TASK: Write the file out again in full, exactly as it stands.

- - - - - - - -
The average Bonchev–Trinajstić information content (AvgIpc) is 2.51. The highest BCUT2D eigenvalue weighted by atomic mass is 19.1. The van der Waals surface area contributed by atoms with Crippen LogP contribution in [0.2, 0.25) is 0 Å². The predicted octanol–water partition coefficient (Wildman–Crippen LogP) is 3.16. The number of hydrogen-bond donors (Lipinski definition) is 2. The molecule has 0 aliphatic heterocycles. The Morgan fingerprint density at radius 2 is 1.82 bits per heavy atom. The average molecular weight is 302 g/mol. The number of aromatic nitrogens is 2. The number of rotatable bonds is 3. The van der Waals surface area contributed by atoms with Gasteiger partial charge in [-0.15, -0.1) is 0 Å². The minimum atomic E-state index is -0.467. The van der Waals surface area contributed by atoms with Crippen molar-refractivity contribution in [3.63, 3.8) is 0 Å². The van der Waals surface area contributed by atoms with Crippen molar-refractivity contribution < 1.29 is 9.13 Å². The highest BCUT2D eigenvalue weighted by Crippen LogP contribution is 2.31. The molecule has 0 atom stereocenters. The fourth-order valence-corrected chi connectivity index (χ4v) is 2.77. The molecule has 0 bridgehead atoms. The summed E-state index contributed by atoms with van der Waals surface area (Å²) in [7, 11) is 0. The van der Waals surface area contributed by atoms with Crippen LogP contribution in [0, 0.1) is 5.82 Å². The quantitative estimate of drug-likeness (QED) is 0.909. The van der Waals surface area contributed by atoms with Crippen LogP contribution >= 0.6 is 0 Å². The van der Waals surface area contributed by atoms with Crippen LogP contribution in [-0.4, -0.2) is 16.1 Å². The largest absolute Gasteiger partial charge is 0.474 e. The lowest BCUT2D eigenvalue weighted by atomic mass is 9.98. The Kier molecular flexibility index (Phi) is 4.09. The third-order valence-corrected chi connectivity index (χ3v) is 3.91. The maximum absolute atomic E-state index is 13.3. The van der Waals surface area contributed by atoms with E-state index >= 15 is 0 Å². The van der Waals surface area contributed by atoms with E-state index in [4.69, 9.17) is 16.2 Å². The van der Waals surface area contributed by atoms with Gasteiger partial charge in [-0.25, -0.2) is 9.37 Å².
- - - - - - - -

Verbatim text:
The average Bonchev–Trinajstić information content (AvgIpc) is 2.51. The highest BCUT2D eigenvalue weighted by atomic mass is 19.1. The van der Waals surface area contributed by atoms with Crippen LogP contribution in [0.2, 0.25) is 0 Å². The predicted octanol–water partition coefficient (Wildman–Crippen LogP) is 3.16. The number of hydrogen-bond donors (Lipinski definition) is 2. The molecule has 0 aliphatic heterocycles. The Morgan fingerprint density at radius 2 is 1.82 bits per heavy atom. The average molecular weight is 302 g/mol. The number of aromatic nitrogens is 2. The number of rotatable bonds is 3. The van der Waals surface area contributed by atoms with Gasteiger partial charge in [-0.15, -0.1) is 0 Å². The minimum atomic E-state index is -0.467. The van der Waals surface area contributed by atoms with Crippen molar-refractivity contribution in [3.63, 3.8) is 0 Å². The van der Waals surface area contributed by atoms with Crippen molar-refractivity contribution < 1.29 is 9.13 Å². The highest BCUT2D eigenvalue weighted by Crippen LogP contribution is 2.31. The molecule has 0 atom stereocenters. The fourth-order valence-corrected chi connectivity index (χ4v) is 2.77. The molecule has 0 bridgehead atoms. The summed E-state index contributed by atoms with van der Waals surface area (Å²) in [7, 11) is 0. The van der Waals surface area contributed by atoms with Crippen LogP contribution in [0, 0.1) is 5.82 Å². The quantitative estimate of drug-likeness (QED) is 0.909. The van der Waals surface area contributed by atoms with Crippen LogP contribution >= 0.6 is 0 Å². The van der Waals surface area contributed by atoms with Crippen LogP contribution in [-0.4, -0.2) is 16.1 Å². The largest absolute Gasteiger partial charge is 0.474 e. The lowest BCUT2D eigenvalue weighted by atomic mass is 9.98. The Kier molecular flexibility index (Phi) is 4.09. The third-order valence-corrected chi connectivity index (χ3v) is 3.91. The maximum absolute atomic E-state index is 13.3. The van der Waals surface area contributed by atoms with E-state index >= 15 is 0 Å². The van der Waals surface area contributed by atoms with E-state index in [4.69, 9.17) is 16.2 Å². The van der Waals surface area contributed by atoms with Gasteiger partial charge in [-0.25, -0.2) is 9.37 Å².